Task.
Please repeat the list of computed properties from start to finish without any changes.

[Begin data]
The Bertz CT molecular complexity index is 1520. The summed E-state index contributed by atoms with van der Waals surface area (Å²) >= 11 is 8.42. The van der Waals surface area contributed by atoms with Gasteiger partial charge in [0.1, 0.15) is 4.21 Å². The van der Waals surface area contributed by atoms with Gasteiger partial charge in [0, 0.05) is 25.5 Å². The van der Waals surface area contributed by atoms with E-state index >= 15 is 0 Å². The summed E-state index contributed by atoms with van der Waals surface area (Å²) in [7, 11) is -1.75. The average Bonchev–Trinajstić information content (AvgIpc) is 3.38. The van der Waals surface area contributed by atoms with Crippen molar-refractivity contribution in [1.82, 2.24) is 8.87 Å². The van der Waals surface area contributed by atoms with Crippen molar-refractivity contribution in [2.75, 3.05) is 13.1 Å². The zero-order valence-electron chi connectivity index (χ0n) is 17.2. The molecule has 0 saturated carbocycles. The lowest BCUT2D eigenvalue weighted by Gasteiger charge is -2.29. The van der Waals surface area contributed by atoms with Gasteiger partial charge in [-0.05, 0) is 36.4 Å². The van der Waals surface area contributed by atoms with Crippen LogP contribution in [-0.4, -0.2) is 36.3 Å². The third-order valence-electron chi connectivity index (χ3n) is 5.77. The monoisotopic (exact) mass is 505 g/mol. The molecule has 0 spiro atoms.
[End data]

The Bertz CT molecular complexity index is 1520. The summed E-state index contributed by atoms with van der Waals surface area (Å²) >= 11 is 8.42. The van der Waals surface area contributed by atoms with Gasteiger partial charge in [0.1, 0.15) is 4.21 Å². The van der Waals surface area contributed by atoms with Gasteiger partial charge in [0, 0.05) is 25.5 Å². The van der Waals surface area contributed by atoms with E-state index >= 15 is 0 Å². The summed E-state index contributed by atoms with van der Waals surface area (Å²) in [7, 11) is -1.75. The average Bonchev–Trinajstić information content (AvgIpc) is 3.38. The van der Waals surface area contributed by atoms with Crippen molar-refractivity contribution in [1.82, 2.24) is 8.87 Å². The van der Waals surface area contributed by atoms with Crippen molar-refractivity contribution in [2.75, 3.05) is 13.1 Å². The zero-order valence-electron chi connectivity index (χ0n) is 17.2. The molecule has 0 saturated carbocycles. The lowest BCUT2D eigenvalue weighted by Gasteiger charge is -2.29. The van der Waals surface area contributed by atoms with Gasteiger partial charge in [-0.05, 0) is 36.4 Å². The van der Waals surface area contributed by atoms with Crippen LogP contribution in [-0.4, -0.2) is 36.3 Å². The third-order valence-electron chi connectivity index (χ3n) is 5.77. The monoisotopic (exact) mass is 505 g/mol. The molecule has 0 spiro atoms.